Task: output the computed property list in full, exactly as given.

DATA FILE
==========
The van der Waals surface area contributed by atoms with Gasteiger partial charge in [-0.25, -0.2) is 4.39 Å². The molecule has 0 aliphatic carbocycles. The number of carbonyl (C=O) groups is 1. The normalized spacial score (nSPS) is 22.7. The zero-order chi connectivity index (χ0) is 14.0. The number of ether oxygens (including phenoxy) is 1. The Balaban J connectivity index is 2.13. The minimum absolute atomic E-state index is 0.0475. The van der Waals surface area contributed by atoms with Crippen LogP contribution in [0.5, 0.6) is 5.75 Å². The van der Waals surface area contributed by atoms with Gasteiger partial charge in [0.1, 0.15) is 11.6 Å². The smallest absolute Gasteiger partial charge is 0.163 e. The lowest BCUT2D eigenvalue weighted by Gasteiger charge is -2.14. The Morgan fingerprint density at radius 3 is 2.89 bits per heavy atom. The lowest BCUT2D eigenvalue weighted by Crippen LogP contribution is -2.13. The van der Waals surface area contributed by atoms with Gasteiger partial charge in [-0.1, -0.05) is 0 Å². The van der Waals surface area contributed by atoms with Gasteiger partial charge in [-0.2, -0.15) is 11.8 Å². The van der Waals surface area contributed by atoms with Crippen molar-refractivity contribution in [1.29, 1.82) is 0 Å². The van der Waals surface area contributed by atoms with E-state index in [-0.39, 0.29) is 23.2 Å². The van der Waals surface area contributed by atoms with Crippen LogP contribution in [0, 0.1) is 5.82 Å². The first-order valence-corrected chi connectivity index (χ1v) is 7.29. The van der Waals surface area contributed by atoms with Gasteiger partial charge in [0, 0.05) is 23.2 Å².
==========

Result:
The van der Waals surface area contributed by atoms with Gasteiger partial charge in [-0.25, -0.2) is 4.39 Å². The molecule has 0 aliphatic carbocycles. The number of carbonyl (C=O) groups is 1. The normalized spacial score (nSPS) is 22.7. The zero-order chi connectivity index (χ0) is 14.0. The number of ether oxygens (including phenoxy) is 1. The Balaban J connectivity index is 2.13. The minimum absolute atomic E-state index is 0.0475. The van der Waals surface area contributed by atoms with Crippen LogP contribution in [0.5, 0.6) is 5.75 Å². The van der Waals surface area contributed by atoms with Gasteiger partial charge in [0.1, 0.15) is 11.6 Å². The smallest absolute Gasteiger partial charge is 0.163 e. The lowest BCUT2D eigenvalue weighted by Gasteiger charge is -2.14. The Morgan fingerprint density at radius 3 is 2.89 bits per heavy atom. The lowest BCUT2D eigenvalue weighted by Crippen LogP contribution is -2.13. The van der Waals surface area contributed by atoms with Gasteiger partial charge in [-0.1, -0.05) is 0 Å². The van der Waals surface area contributed by atoms with Gasteiger partial charge in [-0.2, -0.15) is 11.8 Å². The van der Waals surface area contributed by atoms with Crippen molar-refractivity contribution in [1.29, 1.82) is 0 Å². The van der Waals surface area contributed by atoms with E-state index in [-0.39, 0.29) is 23.2 Å². The van der Waals surface area contributed by atoms with Crippen LogP contribution in [0, 0.1) is 5.82 Å². The first-order valence-corrected chi connectivity index (χ1v) is 7.29. The van der Waals surface area contributed by atoms with Gasteiger partial charge in [0, 0.05) is 23.2 Å².